This article discusses the important concept of justice, one of the four ethical principles developed by Beauchamp and Childress (2019) . Gillon (1994) divided justice into three categories: distributive justice, rights-based justice and legal justice. Justice also forms an important part of British values regarding democracy, the rule of law, individual liberty, mutual respect and tolerance of those of different faiths and beliefs. Following an introduction defining what is meant by the term ‘justice’, the relevant parts of the Nursing Midwifery Council code ( NMC, 2018a ) will be identified and presented. There will then follow a discussion on the three categories of justice as laid out by Gillon (1994) and how justice fits in with British values. Finally, this discussion will point towards how justice can be achieved for the patients in your care and the colleagues you work alongside.

2022 ◽  
pp. 107-129
Victor Mawutor Agbo

Conventional tourism and its attendant challenges for nature and communities have necessitated the need for tourism to be more sustainable, equitable, and responsible, hence the introduction of community-based tourism (CBT). CBT was developed as a model and a viable instrument for poverty reduction, offering opportunities for conservation and rural economic development. However, despite the potential of CBT to generate welfare for communities, many initiatives have failed to deliver on their promises. Since tourism and justice issues cannot be separated from each other, concerns over the discussion of justice related issues have emerged as a community concept which requires critical investigation. This chapter presents a theoretical exploration of how justice is conceptualized, with an emphasis on distributive justice in the context of CBT, and how it is shaping the production of CBT. It also explores some critical approaches to tourism studies and practice and how justice for local communities is conceptualized in CBT contexts.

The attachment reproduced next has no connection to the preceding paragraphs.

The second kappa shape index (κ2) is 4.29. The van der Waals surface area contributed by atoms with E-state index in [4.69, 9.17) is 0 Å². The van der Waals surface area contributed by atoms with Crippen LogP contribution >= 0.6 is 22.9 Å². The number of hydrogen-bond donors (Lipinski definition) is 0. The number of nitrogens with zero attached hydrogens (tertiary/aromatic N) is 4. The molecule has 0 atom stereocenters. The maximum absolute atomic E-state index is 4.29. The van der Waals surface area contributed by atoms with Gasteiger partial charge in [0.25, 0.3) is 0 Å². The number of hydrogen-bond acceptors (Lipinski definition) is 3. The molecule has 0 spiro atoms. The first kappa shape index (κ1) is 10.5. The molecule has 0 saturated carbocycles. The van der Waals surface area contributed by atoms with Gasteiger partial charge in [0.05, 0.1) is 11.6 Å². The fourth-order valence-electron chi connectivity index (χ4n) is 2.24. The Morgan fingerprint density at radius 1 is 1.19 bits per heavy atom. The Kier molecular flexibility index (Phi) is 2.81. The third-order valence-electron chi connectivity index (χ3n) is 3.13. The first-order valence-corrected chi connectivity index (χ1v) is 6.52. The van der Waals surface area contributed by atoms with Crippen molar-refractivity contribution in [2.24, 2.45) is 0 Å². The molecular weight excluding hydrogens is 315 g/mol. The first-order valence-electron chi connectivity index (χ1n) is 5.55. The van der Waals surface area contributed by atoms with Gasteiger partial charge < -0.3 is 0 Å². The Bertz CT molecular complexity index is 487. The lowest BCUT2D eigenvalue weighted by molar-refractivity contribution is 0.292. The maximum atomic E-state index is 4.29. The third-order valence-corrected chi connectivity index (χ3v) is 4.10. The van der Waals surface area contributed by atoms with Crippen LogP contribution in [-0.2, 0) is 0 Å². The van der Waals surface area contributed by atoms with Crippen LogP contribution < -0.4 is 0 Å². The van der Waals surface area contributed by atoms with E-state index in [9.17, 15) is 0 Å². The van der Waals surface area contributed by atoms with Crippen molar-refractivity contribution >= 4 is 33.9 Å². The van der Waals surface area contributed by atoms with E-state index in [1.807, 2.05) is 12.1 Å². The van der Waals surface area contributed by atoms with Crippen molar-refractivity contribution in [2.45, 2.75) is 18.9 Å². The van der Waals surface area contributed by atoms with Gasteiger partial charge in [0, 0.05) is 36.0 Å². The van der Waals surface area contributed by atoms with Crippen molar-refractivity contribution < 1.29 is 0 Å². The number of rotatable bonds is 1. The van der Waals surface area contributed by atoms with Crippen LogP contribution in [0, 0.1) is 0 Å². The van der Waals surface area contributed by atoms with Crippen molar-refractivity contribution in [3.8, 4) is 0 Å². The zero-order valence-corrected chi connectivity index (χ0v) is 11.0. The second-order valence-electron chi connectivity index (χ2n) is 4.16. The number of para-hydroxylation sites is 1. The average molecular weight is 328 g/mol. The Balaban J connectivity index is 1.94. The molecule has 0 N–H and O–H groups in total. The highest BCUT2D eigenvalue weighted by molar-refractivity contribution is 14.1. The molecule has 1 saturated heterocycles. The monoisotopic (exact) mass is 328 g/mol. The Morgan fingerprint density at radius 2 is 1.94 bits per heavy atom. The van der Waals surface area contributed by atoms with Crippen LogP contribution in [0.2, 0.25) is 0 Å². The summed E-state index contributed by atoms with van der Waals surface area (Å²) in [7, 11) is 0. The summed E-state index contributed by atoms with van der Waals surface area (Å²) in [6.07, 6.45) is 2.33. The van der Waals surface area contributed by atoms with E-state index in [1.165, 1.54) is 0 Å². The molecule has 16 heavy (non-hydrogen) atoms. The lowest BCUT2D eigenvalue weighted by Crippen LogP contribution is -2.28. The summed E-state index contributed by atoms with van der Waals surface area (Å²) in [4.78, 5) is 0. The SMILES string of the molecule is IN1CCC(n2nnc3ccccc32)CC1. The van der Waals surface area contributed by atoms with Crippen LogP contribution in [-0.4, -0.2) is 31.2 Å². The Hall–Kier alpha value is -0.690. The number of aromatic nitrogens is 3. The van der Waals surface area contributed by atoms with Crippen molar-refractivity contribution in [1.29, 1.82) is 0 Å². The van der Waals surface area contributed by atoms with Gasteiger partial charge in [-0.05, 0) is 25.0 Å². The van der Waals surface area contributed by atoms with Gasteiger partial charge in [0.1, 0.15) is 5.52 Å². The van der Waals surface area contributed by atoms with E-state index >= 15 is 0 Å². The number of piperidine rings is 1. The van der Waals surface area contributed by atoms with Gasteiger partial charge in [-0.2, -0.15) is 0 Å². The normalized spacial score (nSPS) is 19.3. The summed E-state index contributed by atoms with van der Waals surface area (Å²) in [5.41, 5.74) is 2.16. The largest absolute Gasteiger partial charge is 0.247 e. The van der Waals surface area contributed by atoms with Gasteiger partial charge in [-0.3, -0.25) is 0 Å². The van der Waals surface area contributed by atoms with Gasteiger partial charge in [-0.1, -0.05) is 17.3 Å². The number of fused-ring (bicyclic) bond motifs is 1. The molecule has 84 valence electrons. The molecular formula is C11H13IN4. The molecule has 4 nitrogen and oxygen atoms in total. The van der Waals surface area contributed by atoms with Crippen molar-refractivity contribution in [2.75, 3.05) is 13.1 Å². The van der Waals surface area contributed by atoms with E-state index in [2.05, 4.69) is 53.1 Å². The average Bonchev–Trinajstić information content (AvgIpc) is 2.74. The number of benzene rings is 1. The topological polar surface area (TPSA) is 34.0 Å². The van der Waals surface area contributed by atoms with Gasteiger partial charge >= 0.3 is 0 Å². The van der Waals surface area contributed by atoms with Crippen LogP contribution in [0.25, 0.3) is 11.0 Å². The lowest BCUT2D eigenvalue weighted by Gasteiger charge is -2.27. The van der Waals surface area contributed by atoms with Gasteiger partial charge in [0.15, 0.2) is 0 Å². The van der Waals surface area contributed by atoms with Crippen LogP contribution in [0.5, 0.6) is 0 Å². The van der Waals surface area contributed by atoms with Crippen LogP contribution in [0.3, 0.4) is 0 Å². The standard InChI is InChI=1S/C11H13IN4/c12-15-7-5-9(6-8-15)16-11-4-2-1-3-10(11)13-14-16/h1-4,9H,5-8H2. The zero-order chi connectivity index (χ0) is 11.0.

2022 ◽  
Vol 40 (1) ◽  
pp. 25-28
Tatsuya Kameda ◽  
Ryutaro Mori

2021 ◽  
Sybille Reitz ◽  
Lauren Goshen ◽  
Dörte Ohlhorst

Abstract Background: In order to achieve climate targets, a transition to low-carbon energy production is necessary. However, conflicts between different interests, values and priorities, particularly at the community level, can constrain this transition. This paper aims to analyze lines of conflict and opportunities for building bridges between conflicting interests in the expansion of wind energy in Germany at the local level, in order to achieve successful implementation of wind energy projects.Results: Our analysis of four cases of local-level wind energy projects in Germany shows that limited local options for action reinforce the need for local actors to maximize the benefits of energy transition projects. In addition to the conflict over scarce space, the lines of conflict at the local level run primarily along the dimensions of costs and benefits, winners and losers. Real or perceived procedural and distributive injustices have the potential to fuel resistance to wind energy projects in the selected cases. Wind energy projects were successfully implemented in the four selected cases despite the presence of local opposition.Conclusions: The results show that, by integrating procedural and distributive justice and offering tailored solutions, community support for expansion of renewable energy projects can be enhanced. Further, the paper advances the concept of societal sponsorship, which is the willingness of members of a community to bear, or tolerate, decisions despite conflicting opinions. This concept is presented as an alternative to the concept of acceptance, which implies a positive, supportive attitude, and that protest should be avoided or overcome instead of recognized as a contribution to the debate. Societal sponsorship can be enhanced when procedural and distributive justice are adequately addressed.